ESPN's glammy print startup courts young sports fans who don't want their fathers' breasts.
Blah blah blah exploitative. Blah blah blah phallocentric. Far be it from me to defend Sports Illustrated’s swimsuit issue (Winter 1998), but it’s hard to take a swing at the voluptuous, heaving piñatas of this ever-popular target without feeling that you’re playing a carefully scripted role — namely, that of the exasperated romantic-comedy starlet stammering, “Oh, you … you infuriating man!” — cueing the audience, with every cute little stamp of your high heels, that you’ll be melting into the rogue’s arms and lifting your shapely ankle by the picture’s end. After all, what the issue brings yearly, besides boffo sales at an inflated $5.95 price tag, is a reliable public reminder that SI still exists.
You might think, then, that the midst of SI’s annual journey to the bank would be precisely the wrong time to launch a competitor. But the publishers of the biweekly ESPN: The Magazine (that’s really the subtitle) have used the timing to offer the first criticism of the swimsuit issue that may actually hurt. Infantile? Sexist? These jibes roll right off SI’s SPF 15-coated back. (Anyway, the persons really degraded in the 1998 rendition — an equator-themed tour of the Third World — are not the high-paid Western professionals in their thongs but the Maasai tribesmen, Indonesian tambourine players and Ecuadorian guinea-pig chefs who serve as the Pier 1 background tchotchkes.)
No, what SI’s annual breastfest is, ESPN snipes, is lame. Its promotions on ESPN: The Network joked about producing an all-nude issue — “but tastefully done” — and editor John Papanek opens his first column, “We are not all nude, or even close.” ESPN, aggressively seeking young sports fans, has turned SI’s cash cow into a liability, a stringy comb-over, a Vitalis-drenched symbol of retro decrepitude. Thus Papanek’s declaration — no doubt aimed more at quotation in industry assessments like this one than at readers who have already spent enough time with the magazine to get around to the editor’s column — that “this is not your father’s magazine.”
So what’s your magazine, junior? It’s frightfully close to its near-anagram Spin, for one thing, with a large trim size, wry photo spreads and modish design riffs and fonts that could have come off a Blur album cover. (It’s a great format for the gorgeous Nike and Nautica ads, by the way — and the National Fluid Milk Processor Promotion Board bought nine full pages.)
But more important, your magazine is a TV show. This long-promoted launch is just another step toward the multimedia Ragnarok impending between ESPN and Time Warner’s SI, manifest in the launch of the CNNSI network in 1996 and escalating through their well-publicized bidding wars for writers. And the magazine quite literally looks like the cable channel on glossy paper, not only cross-referencing ESPN’s programming but also picking up the channel’s visuals, from the orange-and-brown color scheme of its NCAA tournament graphics to its use of the ubiquitous wide sans-serif headline type that everyone will be using on their late-’90s-party invitations five years from now.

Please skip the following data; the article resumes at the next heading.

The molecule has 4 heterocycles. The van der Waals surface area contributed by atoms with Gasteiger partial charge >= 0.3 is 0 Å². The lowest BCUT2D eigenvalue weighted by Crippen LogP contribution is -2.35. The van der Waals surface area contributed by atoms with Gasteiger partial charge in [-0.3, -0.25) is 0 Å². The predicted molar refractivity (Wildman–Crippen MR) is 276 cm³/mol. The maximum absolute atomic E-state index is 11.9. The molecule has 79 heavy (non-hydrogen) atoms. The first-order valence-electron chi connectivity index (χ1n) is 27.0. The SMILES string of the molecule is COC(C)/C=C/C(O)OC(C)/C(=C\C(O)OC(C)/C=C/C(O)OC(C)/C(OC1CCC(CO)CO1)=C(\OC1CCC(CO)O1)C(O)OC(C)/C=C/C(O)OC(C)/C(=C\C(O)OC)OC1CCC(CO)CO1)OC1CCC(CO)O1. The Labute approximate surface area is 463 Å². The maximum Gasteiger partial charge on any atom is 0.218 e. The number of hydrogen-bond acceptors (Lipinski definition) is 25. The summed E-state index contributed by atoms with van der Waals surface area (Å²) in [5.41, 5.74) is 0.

But the tie-ins run deeper. ESPN touts its “forward-looking” philosophy: It will look, Papanek says, “to the next two weeks and beyond — not behind to last week’s events, the results and highlights of which we expect you will have already got from SportsCenter.” And that’s fine and good, but there are more than editorial benefits to that. There’s a greater percentage in prompting reader-viewers to flip to ESPN next week than in asking them to reset the dials on the wayback machine.
The influence of broadcast journalism comes through too in ESPN’s promise that the magazine will not be so, well, magaziney. “No press-box pontificating, no wistful reminiscences,” Papanek hammers; in Newsweek (March 16), Richard Turner writes that its founders intend it to “‘celebrate’ sports and be a fan.”
Now the implication that SI takes more of a crusty sportswriter’s attitude than a fan’s is exaggerated to begin with — but why should that be a damaging attack at all? Pontification — or criticism, if you will — is the offshoot, not the opposite, of fandom. Sports journalism hardly lacks for see-no-evil boosters. The last thing it needs is another outlet that thinks its job is to prove to the fans it loves this game (any game) as much as they do and avoids rocking the boat with too much bad-mouthing, sarcasm or, God forbid, investigation.
Fortunately, ESPN, spin notwithstanding, does not seem to be that magazine. It is fresh, succinct and fun in all the right ways, particularly in the front-of-book “Jump” section. But it’s also thick with well-written — if occasionally purple — features and profiles. The strongest is Tom Friend’s “The Mismatch,” about boxer Tommy Morrison, who was diagnosed with HIV in 1996 and has refused all conventional treatments and medications. It’s a complicated portrait of a man from an abusive background, his jumble of stubborn and apocalyptic beliefs and his decision to gamble not only his life but his wife’s.